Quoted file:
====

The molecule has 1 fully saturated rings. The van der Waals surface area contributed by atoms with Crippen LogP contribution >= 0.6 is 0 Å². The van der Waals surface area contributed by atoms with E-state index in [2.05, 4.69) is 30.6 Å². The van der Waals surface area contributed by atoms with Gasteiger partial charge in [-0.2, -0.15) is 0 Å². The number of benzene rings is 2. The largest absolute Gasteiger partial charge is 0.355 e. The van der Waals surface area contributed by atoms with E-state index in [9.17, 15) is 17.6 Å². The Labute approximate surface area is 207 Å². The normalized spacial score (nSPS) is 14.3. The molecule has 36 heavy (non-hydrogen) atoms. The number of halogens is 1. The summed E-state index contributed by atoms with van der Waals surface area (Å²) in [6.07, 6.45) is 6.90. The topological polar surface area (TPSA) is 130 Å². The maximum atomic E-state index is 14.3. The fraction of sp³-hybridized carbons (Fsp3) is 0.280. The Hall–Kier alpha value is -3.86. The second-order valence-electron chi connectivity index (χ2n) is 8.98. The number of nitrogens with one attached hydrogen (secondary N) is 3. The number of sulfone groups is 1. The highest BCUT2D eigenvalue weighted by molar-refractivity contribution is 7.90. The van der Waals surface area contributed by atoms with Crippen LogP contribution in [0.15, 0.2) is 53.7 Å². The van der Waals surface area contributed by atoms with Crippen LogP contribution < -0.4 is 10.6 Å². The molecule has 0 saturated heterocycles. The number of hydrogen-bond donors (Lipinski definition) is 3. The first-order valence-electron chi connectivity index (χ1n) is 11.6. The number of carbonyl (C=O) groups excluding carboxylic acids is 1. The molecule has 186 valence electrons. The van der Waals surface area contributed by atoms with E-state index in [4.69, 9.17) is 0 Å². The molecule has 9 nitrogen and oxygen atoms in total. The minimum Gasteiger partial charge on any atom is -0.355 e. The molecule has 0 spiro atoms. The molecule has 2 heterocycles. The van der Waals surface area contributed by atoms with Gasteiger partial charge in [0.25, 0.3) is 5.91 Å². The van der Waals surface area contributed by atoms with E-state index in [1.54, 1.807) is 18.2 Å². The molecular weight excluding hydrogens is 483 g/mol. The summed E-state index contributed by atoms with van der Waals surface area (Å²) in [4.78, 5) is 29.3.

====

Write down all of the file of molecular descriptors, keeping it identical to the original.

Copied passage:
The molecule has 1 fully saturated rings. The van der Waals surface area contributed by atoms with Crippen LogP contribution >= 0.6 is 0 Å². The van der Waals surface area contributed by atoms with E-state index in [2.05, 4.69) is 30.6 Å². The van der Waals surface area contributed by atoms with Gasteiger partial charge in [-0.2, -0.15) is 0 Å². The number of benzene rings is 2. The largest absolute Gasteiger partial charge is 0.355 e. The van der Waals surface area contributed by atoms with E-state index in [9.17, 15) is 17.6 Å². The Labute approximate surface area is 207 Å². The normalized spacial score (nSPS) is 14.3. The molecule has 36 heavy (non-hydrogen) atoms. The number of halogens is 1. The summed E-state index contributed by atoms with van der Waals surface area (Å²) in [6.07, 6.45) is 6.90. The topological polar surface area (TPSA) is 130 Å². The maximum atomic E-state index is 14.3. The fraction of sp³-hybridized carbons (Fsp3) is 0.280. The Hall–Kier alpha value is -3.86. The second-order valence-electron chi connectivity index (χ2n) is 8.98. The number of nitrogens with one attached hydrogen (secondary N) is 3. The number of sulfone groups is 1. The highest BCUT2D eigenvalue weighted by molar-refractivity contribution is 7.90. The van der Waals surface area contributed by atoms with Crippen LogP contribution in [0.15, 0.2) is 53.7 Å². The van der Waals surface area contributed by atoms with Crippen LogP contribution < -0.4 is 10.6 Å². The molecule has 0 saturated heterocycles. The number of hydrogen-bond donors (Lipinski definition) is 3. The first-order valence-electron chi connectivity index (χ1n) is 11.6. The number of carbonyl (C=O) groups excluding carboxylic acids is 1. The molecule has 186 valence electrons. The van der Waals surface area contributed by atoms with E-state index in [4.69, 9.17) is 0 Å². The molecule has 9 nitrogen and oxygen atoms in total. The minimum Gasteiger partial charge on any atom is -0.355 e. The molecule has 0 spiro atoms. The molecule has 2 heterocycles. The van der Waals surface area contributed by atoms with Gasteiger partial charge in [0.25, 0.3) is 5.91 Å². The van der Waals surface area contributed by atoms with E-state index in [1.54, 1.807) is 18.2 Å². The molecular weight excluding hydrogens is 483 g/mol. The summed E-state index contributed by atoms with van der Waals surface area (Å²) in [4.78, 5) is 29.3.